Disciples Act

Peter stepping out of the ship, from the Bible Video “Wherefore Didst Thou Doubt?

A student would have been delighted to hear the Savior teach and to observe the miracles that He performed. An attentive student might have even been convinced that Jesus was the Son of God. Peter was not a student. He was a disciple.

As Edward Sri, a professor of theology at the Augustine Institute clarified, “In the first-century Jewish world of Jesus, being a disciple was all about one key word: imitation. When a disciple followed a rabbi, the goal wasn’t merely to master the rabbi’s teachings but also to imitate the way he lived: the way he prayed, studied, taught, served the poor, and lived out his relationship with God day-to-day” (“In the Dust of the Rabbi: Clarifying Discipleship for Faith Formation Today,” Catechetical Review, Issue #4.2).

When Peter saw Jesus walking on the water, he didn’t see it as a sign to be acknowledged. He saw it as an invitation to act. “Lord, if it be thou,” he said, “bid me come unto thee on the water.” Jesus replied, “Come,” and Peter stepped out of the boat. (See Matthew 14:28-29.)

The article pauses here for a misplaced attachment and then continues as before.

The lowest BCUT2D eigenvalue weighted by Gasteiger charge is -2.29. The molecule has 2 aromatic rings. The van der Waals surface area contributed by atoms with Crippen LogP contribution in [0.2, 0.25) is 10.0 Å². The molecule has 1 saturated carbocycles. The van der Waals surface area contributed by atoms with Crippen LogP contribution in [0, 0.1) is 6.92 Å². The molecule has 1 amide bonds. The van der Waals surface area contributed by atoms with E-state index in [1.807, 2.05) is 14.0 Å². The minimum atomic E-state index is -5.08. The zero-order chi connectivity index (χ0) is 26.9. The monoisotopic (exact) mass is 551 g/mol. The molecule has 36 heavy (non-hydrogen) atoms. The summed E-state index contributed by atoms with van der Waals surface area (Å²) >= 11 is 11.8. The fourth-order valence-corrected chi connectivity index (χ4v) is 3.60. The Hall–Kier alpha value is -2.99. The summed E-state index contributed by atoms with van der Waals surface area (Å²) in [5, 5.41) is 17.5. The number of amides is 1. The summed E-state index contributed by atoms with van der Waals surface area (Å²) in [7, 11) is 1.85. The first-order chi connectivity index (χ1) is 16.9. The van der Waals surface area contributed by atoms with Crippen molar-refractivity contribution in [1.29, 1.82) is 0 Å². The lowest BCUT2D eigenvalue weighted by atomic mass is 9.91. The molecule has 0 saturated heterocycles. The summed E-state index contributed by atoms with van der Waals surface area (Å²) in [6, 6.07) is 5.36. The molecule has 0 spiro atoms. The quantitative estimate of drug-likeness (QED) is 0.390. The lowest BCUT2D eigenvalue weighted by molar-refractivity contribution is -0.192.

This week’s Come Follow Me lesson provides the following commentary on Peter’s request: “Perhaps Peter understood that the Son of God came not just to do wonderful things for the people but to empower people like Peter to do wonderful things too.”

Jesus said, “A disciple is not above his teacher, but everyone when he is fully trained will be like his teacher” (Luke 6:40, English Standard Version).

The apostle Paul said, “Imitate me, just as I also imitate Christ” (1 Corinthians 11:1, New King James Version).

And to His disciples on the American continent, Jesus asked, “What manner of men ought ye to be?” Then, He answered, “Even as I am” (3 Nephi 27:27).

Today, I will strive to be a true disciple of Jesus Christ. I will strive to emulate Him: to act as He acted, to teach as He taught, and to love others as He loves us.

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